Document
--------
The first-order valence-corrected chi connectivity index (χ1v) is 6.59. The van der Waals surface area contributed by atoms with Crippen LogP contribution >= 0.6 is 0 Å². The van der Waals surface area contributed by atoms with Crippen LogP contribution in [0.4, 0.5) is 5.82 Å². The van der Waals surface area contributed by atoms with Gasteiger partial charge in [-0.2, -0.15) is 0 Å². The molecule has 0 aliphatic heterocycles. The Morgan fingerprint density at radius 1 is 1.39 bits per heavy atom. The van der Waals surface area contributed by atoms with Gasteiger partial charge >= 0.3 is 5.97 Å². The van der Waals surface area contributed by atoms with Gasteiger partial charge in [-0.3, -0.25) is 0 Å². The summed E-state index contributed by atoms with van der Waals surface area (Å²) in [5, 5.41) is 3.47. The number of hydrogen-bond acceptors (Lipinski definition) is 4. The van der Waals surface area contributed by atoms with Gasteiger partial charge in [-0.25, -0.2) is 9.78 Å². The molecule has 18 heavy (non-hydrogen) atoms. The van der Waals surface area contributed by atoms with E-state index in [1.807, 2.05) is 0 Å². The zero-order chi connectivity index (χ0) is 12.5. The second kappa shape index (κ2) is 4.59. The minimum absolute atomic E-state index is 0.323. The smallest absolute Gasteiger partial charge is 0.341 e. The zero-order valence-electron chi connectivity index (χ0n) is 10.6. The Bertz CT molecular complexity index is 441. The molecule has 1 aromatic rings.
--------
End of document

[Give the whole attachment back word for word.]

The first-order valence-corrected chi connectivity index (χ1v) is 6.59. The van der Waals surface area contributed by atoms with Crippen LogP contribution >= 0.6 is 0 Å². The van der Waals surface area contributed by atoms with Crippen LogP contribution in [0.4, 0.5) is 5.82 Å². The van der Waals surface area contributed by atoms with Gasteiger partial charge in [-0.2, -0.15) is 0 Å². The molecule has 0 aliphatic heterocycles. The Morgan fingerprint density at radius 1 is 1.39 bits per heavy atom. The van der Waals surface area contributed by atoms with Gasteiger partial charge >= 0.3 is 5.97 Å². The van der Waals surface area contributed by atoms with Gasteiger partial charge in [-0.3, -0.25) is 0 Å². The summed E-state index contributed by atoms with van der Waals surface area (Å²) in [5, 5.41) is 3.47. The number of hydrogen-bond acceptors (Lipinski definition) is 4. The van der Waals surface area contributed by atoms with Gasteiger partial charge in [-0.25, -0.2) is 9.78 Å². The molecule has 18 heavy (non-hydrogen) atoms. The van der Waals surface area contributed by atoms with E-state index in [1.807, 2.05) is 0 Å². The zero-order chi connectivity index (χ0) is 12.5. The second kappa shape index (κ2) is 4.59. The minimum absolute atomic E-state index is 0.323. The smallest absolute Gasteiger partial charge is 0.341 e. The zero-order valence-electron chi connectivity index (χ0n) is 10.6. The Bertz CT molecular complexity index is 441. The molecule has 1 aromatic rings.